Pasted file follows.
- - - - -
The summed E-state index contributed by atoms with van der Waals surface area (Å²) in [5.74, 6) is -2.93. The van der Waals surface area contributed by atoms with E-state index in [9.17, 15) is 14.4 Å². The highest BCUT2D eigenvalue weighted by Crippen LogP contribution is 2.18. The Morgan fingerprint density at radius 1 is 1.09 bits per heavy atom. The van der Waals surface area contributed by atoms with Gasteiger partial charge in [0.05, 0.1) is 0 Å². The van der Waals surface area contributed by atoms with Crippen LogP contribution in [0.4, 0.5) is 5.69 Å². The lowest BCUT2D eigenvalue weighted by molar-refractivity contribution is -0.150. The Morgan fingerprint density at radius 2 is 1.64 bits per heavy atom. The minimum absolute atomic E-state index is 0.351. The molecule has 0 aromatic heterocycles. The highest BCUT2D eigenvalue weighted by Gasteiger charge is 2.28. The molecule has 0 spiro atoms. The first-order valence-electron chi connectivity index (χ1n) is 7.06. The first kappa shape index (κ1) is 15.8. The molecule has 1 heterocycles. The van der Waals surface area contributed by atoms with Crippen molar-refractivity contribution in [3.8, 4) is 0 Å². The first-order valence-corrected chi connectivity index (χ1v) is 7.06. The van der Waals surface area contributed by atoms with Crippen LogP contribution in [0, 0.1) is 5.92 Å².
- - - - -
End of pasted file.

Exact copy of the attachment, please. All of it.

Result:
The summed E-state index contributed by atoms with van der Waals surface area (Å²) in [5.74, 6) is -2.93. The van der Waals surface area contributed by atoms with E-state index in [9.17, 15) is 14.4 Å². The highest BCUT2D eigenvalue weighted by Crippen LogP contribution is 2.18. The Morgan fingerprint density at radius 1 is 1.09 bits per heavy atom. The van der Waals surface area contributed by atoms with Gasteiger partial charge in [0.05, 0.1) is 0 Å². The van der Waals surface area contributed by atoms with Crippen LogP contribution in [0.4, 0.5) is 5.69 Å². The lowest BCUT2D eigenvalue weighted by molar-refractivity contribution is -0.150. The Morgan fingerprint density at radius 2 is 1.64 bits per heavy atom. The minimum absolute atomic E-state index is 0.351. The molecule has 0 aromatic heterocycles. The highest BCUT2D eigenvalue weighted by Gasteiger charge is 2.28. The molecule has 0 spiro atoms. The first-order valence-electron chi connectivity index (χ1n) is 7.06. The first kappa shape index (κ1) is 15.8. The molecule has 1 heterocycles. The van der Waals surface area contributed by atoms with Crippen molar-refractivity contribution in [3.8, 4) is 0 Å². The first-order valence-corrected chi connectivity index (χ1v) is 7.06. The van der Waals surface area contributed by atoms with Crippen LogP contribution in [0, 0.1) is 5.92 Å².